Deploying a Kubernetes cluster on Proxmox using Terraform and Ansible: Part 2 - Setting up k8s

In part 1 of this article, I showed how to use Terraform to deploy two virtual machines on Proxmox and provision them with cloud-init. In this part, I will show how to integrate Ansible with Terraform and use Ansible to install and set up a Kubernetes cluster on the virtual machines.

Integrating Ansible with Terraform

Terraform does not have native integration with Ansible, but we can leverage the local-exec provisioner to make our own integration. The local-exec provisioner runs a command locally (on the machine running Terraform) after a resource is created. In our case we would like to run Ansible after both virtual machines have been created and provisioned. To do this we need a resource that is always created last. One way to do this that meshes well with Ansible is to use a Terraform resource to manage the Ansible Inventory. Since the inventory depends on the IP-addresses of the virtual machines, it will always be created last. We can then use the local-exec provisioner on this resource to launch Ansible.

To do this, create a new file called with the following content:

Note: This file refers to a directory called ansible and a file called playbook.yml. We will create them in the next step.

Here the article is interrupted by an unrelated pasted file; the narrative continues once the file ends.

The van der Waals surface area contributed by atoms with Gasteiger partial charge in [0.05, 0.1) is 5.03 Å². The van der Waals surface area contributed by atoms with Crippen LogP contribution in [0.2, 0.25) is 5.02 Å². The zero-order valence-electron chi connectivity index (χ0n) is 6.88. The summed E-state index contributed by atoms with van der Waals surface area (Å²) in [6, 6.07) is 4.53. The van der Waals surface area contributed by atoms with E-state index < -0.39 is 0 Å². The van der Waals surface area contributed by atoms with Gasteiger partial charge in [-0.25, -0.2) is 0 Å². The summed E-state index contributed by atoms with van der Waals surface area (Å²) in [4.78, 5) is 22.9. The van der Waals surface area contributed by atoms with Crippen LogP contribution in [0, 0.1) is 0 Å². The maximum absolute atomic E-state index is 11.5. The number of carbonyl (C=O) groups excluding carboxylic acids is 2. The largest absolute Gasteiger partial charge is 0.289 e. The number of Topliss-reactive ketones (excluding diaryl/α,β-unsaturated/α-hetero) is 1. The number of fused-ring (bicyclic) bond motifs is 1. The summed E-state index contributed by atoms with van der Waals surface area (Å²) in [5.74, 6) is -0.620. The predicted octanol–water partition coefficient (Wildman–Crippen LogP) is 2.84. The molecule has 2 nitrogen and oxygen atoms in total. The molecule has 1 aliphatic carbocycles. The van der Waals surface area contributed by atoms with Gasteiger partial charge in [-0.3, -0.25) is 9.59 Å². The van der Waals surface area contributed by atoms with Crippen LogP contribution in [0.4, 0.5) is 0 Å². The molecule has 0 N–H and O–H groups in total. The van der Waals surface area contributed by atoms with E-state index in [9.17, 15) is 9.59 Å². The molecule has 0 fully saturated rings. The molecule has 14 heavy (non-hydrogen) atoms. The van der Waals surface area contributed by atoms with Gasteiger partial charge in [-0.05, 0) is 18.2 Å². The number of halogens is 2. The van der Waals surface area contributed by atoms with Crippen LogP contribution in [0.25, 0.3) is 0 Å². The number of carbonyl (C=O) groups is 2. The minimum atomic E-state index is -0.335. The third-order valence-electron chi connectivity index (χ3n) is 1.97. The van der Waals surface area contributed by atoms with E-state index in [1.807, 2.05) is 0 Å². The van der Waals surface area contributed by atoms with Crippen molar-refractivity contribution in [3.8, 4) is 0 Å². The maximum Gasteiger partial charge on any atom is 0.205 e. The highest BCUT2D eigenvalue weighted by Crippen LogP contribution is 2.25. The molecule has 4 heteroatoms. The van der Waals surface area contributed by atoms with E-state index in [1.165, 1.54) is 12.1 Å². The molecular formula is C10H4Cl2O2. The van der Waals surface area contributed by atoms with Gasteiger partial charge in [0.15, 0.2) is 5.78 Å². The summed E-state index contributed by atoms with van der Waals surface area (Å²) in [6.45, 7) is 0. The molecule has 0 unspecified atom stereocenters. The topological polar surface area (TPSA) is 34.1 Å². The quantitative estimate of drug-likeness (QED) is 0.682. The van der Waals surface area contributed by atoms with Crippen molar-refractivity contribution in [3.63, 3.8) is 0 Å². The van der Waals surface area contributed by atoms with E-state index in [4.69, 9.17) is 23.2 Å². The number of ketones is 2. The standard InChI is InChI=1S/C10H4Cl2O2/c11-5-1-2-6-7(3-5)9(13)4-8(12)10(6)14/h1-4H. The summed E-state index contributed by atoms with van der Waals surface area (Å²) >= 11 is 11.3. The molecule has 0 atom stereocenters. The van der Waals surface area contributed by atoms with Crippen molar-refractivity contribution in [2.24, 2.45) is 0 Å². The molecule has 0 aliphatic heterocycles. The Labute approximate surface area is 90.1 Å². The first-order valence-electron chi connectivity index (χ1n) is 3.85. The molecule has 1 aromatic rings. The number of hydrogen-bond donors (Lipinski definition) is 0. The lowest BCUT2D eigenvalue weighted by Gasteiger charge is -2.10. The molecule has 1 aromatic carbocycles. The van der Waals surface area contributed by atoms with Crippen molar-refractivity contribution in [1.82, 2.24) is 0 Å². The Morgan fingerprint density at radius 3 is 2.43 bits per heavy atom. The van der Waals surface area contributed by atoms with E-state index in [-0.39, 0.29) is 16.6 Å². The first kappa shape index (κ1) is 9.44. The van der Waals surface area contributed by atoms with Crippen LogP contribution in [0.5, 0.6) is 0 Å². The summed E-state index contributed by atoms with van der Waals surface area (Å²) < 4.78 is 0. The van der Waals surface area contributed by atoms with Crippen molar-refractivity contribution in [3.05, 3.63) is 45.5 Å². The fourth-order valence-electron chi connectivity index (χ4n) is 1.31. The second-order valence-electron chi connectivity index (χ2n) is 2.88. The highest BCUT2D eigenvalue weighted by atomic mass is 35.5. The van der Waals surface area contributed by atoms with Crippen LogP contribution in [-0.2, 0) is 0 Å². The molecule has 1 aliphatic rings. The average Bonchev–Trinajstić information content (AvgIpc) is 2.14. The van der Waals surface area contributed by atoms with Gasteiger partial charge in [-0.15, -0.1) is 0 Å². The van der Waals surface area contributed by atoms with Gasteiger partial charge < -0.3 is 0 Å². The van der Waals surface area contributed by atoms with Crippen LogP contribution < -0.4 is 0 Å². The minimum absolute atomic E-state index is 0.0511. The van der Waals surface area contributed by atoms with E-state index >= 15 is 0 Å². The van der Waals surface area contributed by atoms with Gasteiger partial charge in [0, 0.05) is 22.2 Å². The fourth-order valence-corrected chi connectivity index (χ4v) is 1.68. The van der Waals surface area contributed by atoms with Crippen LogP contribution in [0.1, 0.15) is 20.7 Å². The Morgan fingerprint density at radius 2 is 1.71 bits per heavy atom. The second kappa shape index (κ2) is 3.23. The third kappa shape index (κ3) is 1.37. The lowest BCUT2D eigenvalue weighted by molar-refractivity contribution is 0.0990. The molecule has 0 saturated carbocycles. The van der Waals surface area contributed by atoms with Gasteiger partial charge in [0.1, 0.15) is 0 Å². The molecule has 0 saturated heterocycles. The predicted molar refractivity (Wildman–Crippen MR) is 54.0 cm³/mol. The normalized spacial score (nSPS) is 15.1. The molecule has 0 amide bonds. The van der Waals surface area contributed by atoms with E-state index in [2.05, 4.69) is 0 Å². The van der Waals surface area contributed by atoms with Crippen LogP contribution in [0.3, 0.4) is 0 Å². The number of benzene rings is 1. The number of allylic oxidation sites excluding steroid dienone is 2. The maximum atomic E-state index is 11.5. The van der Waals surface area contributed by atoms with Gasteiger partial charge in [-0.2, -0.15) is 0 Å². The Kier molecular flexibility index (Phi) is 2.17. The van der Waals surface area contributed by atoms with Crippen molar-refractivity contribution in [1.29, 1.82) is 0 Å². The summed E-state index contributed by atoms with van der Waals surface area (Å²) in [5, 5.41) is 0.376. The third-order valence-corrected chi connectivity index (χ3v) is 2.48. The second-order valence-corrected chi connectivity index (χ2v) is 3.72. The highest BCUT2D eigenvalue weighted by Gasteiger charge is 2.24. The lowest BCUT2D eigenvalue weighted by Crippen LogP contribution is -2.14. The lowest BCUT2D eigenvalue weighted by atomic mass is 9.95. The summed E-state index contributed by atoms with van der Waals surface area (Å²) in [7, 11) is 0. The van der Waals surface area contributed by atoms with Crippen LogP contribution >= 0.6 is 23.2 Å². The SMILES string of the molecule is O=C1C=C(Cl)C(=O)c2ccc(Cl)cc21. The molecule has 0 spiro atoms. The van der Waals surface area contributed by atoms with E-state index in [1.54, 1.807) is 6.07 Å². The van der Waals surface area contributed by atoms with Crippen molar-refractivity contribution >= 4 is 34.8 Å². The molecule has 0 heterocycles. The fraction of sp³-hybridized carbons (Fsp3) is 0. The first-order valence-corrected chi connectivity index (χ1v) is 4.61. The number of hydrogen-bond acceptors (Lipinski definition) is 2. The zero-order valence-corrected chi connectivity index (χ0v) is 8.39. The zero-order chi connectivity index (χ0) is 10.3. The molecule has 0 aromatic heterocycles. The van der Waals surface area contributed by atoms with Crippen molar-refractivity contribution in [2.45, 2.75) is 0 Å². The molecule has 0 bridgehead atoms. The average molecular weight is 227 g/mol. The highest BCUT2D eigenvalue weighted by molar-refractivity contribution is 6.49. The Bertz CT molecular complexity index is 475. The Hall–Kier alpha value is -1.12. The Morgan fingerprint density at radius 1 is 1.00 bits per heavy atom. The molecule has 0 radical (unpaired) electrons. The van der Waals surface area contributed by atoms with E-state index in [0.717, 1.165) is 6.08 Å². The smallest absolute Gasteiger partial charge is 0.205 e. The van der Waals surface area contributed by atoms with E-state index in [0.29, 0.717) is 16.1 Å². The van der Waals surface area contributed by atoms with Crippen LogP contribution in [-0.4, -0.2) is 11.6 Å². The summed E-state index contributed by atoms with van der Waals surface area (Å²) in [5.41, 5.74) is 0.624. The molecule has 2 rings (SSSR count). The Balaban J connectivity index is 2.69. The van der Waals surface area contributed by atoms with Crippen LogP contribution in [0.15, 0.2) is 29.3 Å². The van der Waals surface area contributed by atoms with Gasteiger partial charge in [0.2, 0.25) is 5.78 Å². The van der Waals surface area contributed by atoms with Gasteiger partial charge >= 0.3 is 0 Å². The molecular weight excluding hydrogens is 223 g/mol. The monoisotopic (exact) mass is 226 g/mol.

Deploying a Kubernetes cluster using kubespray

There are several ways to install Kuberentes using Ansible. I decided to use kubespray, because it is well maintained and supports several different container runtimes and network plugins. To use kubespray we will add it as a git submodule. Create a new directory called ansible and run the following commands:

$ cd ansible
$ git submodule add

To use kubespray we need to add it to ansible's search path. To do this, create a file called ansible.cfg and add it to the ansible directory:

We can then use kubespray by creating a playbook and importing it. Create a file called playbook.yml and add it to the ansible directory:

The final directory structure should look like this:

├── ansible
│   ├── ansible.cfg
│   ├── kubespray
│   └── playbook.yml
├── cloud-init
│   └── user-data.yml

That's it! You can now run the following command in the root directory to bring up the virtual machines and deploy the Kuberentes cluster:

$ terraform apply